CitationDownload as .RIS
Emerald Group Publishing Limited
Copyright © 2011, Emerald Group Publishing Limited
Plessey to launch novel, high sensitivity electric field sensor
Article Type: Mini features From: Sensor Review, Volume 31, Issue 2
A sensor developed at the University of Sussex, UK, which was originally aimed at fundamental physics research is now being commercialised by Plessey Semiconductors and has the potential to satisfy a wide range of practical applications. Dubbed the electric potential sensor (EPS), this was developed by a team led by Robert Prance, Professor of Sensor Technology at the Centre for Physical Electronics and Quantum Technology at Sussex. According to Prance, in the 1950s, studies into low-voltage electric fields were driven by the development of photocopiers but since then, most research has concerned the fields associated with high voltages that might damage electronic equipment or involved the use of large, laboratory-based electrometers for lower voltage fields. However, his group was working on a “blue sky” research project in the 1990s involving quantum circuit behaviour at a temperature of −269 °C and needed an ultra-stable, non-contacting electric field sensor. A technique was subsequently developed and forms the basis of the EPS. It was developed further through the UK research councils’ Basic Technology Research Programme and a number of patent applications have been filed. The sensing element is a metal electrode which is coupled to ultra-high-input impedance (∼1014 Ω) circuitry, causing it to act as a high-sensitivity, non-contacting voltmeter which can detect very low electric fields. The prototype sensors, produced at Sussex, are the size of a small coin (Figures 1 and 2) and Plessey is now commercialising the technology. It will be using its in-house semiconductor processing expertise to replace the surface-mount circuitry used by the Sussex group with an integrated silicon system solution with appropriate microcontrollers and software.
The sensor requires no physical or resistive contact to make measurements and has potential in a variety of applications, ranging from healthcare and security to quality assurance and material testing. An interesting possibility is use by the emergency services which arises from the fact that most places on earth have a vertical electric field of about 100 V/m and as the human body is mostly water, this interacts with the field. EPS technology is sensitive enough to detect these changes at a distance and even through a solid wall. Thus, for example, in a fire situation, it could be possible to determine if there are people inside a smoke-filled room before opening a door.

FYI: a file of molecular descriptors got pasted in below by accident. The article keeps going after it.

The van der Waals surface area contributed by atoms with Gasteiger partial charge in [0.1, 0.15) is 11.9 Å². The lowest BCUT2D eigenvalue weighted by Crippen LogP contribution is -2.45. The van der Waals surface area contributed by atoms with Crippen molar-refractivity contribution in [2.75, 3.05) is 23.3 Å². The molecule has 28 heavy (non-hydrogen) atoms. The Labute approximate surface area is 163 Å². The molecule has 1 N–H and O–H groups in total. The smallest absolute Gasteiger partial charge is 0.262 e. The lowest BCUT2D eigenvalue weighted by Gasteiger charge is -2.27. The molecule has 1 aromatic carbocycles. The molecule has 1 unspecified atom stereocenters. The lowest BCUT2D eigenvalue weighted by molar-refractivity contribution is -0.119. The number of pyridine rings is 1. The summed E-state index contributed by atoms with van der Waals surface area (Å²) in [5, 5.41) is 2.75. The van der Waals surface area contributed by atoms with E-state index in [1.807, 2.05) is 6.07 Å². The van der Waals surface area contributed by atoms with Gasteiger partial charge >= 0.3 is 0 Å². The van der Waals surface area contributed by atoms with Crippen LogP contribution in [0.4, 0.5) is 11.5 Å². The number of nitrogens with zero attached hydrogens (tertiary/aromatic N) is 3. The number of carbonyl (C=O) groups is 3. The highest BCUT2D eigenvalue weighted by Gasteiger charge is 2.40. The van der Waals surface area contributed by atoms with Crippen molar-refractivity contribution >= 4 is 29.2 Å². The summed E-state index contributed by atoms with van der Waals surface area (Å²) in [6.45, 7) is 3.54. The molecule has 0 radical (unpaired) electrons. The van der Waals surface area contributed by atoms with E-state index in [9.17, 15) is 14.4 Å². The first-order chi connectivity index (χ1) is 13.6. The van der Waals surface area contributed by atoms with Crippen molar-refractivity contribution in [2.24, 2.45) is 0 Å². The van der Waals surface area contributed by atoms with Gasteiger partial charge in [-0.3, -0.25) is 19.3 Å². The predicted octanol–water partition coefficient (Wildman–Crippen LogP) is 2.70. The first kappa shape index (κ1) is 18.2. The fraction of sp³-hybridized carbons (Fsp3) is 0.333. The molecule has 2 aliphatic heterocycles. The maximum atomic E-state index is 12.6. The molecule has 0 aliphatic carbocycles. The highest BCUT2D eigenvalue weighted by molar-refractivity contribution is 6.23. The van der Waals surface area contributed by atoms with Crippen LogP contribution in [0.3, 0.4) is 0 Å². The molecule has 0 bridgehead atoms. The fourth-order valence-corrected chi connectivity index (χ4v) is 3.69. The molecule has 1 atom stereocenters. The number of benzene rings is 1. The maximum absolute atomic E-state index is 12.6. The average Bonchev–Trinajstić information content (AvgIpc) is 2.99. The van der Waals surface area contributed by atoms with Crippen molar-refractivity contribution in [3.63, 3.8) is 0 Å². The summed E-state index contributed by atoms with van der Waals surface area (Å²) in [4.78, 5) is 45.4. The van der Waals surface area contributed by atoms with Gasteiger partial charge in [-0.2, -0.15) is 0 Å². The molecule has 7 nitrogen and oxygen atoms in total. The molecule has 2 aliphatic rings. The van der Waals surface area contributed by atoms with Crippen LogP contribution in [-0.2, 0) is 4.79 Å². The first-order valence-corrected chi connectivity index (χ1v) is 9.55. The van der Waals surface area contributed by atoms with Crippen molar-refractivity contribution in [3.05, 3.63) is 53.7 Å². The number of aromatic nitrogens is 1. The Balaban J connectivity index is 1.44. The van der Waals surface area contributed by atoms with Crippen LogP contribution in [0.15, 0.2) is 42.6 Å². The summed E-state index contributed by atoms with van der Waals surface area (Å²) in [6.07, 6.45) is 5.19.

Several of these applications have been investigated by the Sussex group which has already negotiated license agreements with a number of OEMs who will be bringing EPS-based products to market. Plessey anticipates early uses in medicine, where the sensors could detect the voltage changes associated with muscle and nerve activity in a non-contacting manner. This would allow the sensors to be used in a contactless electrocardiograph (ECG), where an array of EPS sensors could be located over a patient’s chest to obtain readings equivalent to a 12-lead ECG but without the wiring and electrodes that can easily become detached. With contact, it could be used in a twin-sensor ECG where one sensor is worn on each wrist to provide outputs similar to those from a standard ECG. Another application could be in electromyographs, where sensors detect nerve impulses and muscle contractions and could control artificial limbs from a simple pad on the surface on the skin. A further possibility is in electro-oculographs, where sensors on the head detect eye muscle movements. These data could be used in new man-machine interface devices for gaming or by the disabled. As no conducting gel is required, the sensors could be built into a pair of glasses which would locate them in a suitable position to obtain electro-oculographic readings. Plessey’s experience with the manufacture of CMOS image sensors will allow large area EPS arrays to be fabricated. These will allow 3D video images to be created, with each sensor effectively generating a pixel of information, which will open up further possible applications. Plessey expects to have the first product prototype available in Q3 of 2011 for a medical diagnostic product that will significantly advance the ease and quality of cardiac measurements.
Plessey Semiconductors Ltd, Tamerton Road, Roborough, Plymouth, Devon, PL6 7BQ, UK. Tel.:+44 1752 693000, Fax: +44 1752 693200, web site: www.plesseysemi.com
Professor Robert Prance, Centre for Physical Electronics and Quantum Technology, University of Sussex, e-mail: R.J.Prance@sussex.ac.uk